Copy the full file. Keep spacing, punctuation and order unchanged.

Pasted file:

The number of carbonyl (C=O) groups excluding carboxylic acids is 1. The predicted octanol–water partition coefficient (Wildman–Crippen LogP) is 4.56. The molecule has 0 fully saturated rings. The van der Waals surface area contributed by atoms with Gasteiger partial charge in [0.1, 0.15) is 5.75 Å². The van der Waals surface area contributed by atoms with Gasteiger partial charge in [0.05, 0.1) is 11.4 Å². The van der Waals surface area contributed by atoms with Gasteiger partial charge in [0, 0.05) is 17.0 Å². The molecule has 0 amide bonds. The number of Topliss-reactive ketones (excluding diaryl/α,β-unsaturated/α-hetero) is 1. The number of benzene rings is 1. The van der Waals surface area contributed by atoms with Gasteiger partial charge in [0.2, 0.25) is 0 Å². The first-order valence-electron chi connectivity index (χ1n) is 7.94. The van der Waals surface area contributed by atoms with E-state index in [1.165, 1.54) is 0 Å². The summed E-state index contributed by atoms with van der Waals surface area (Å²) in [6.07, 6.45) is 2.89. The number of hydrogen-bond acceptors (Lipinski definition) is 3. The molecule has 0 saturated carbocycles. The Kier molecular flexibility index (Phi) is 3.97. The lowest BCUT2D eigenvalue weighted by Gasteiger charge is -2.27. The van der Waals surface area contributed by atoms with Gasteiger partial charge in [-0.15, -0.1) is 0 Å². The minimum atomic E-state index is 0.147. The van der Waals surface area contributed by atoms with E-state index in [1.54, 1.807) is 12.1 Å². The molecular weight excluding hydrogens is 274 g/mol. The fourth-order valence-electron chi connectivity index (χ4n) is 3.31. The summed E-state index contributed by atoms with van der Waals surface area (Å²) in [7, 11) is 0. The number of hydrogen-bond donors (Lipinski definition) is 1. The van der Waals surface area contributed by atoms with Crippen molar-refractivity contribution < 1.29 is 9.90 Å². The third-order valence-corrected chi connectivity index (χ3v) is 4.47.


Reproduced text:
The number of carbonyl (C=O) groups excluding carboxylic acids is 1. The predicted octanol–water partition coefficient (Wildman–Crippen LogP) is 4.56. The molecule has 0 fully saturated rings. The van der Waals surface area contributed by atoms with Gasteiger partial charge in [0.1, 0.15) is 5.75 Å². The van der Waals surface area contributed by atoms with Gasteiger partial charge in [0.05, 0.1) is 11.4 Å². The van der Waals surface area contributed by atoms with Gasteiger partial charge in [0, 0.05) is 17.0 Å². The molecule has 0 amide bonds. The number of Topliss-reactive ketones (excluding diaryl/α,β-unsaturated/α-hetero) is 1. The number of benzene rings is 1. The van der Waals surface area contributed by atoms with Gasteiger partial charge in [0.2, 0.25) is 0 Å². The first-order valence-electron chi connectivity index (χ1n) is 7.94. The van der Waals surface area contributed by atoms with E-state index in [1.165, 1.54) is 0 Å². The summed E-state index contributed by atoms with van der Waals surface area (Å²) in [6.07, 6.45) is 2.89. The number of hydrogen-bond acceptors (Lipinski definition) is 3. The molecule has 0 saturated carbocycles. The Kier molecular flexibility index (Phi) is 3.97. The lowest BCUT2D eigenvalue weighted by Gasteiger charge is -2.27. The van der Waals surface area contributed by atoms with Gasteiger partial charge in [-0.15, -0.1) is 0 Å². The minimum atomic E-state index is 0.147. The van der Waals surface area contributed by atoms with E-state index in [1.54, 1.807) is 12.1 Å². The molecular weight excluding hydrogens is 274 g/mol. The fourth-order valence-electron chi connectivity index (χ4n) is 3.31. The summed E-state index contributed by atoms with van der Waals surface area (Å²) in [7, 11) is 0. The number of hydrogen-bond donors (Lipinski definition) is 1. The van der Waals surface area contributed by atoms with Crippen molar-refractivity contribution < 1.29 is 9.90 Å². The third-order valence-corrected chi connectivity index (χ3v) is 4.47.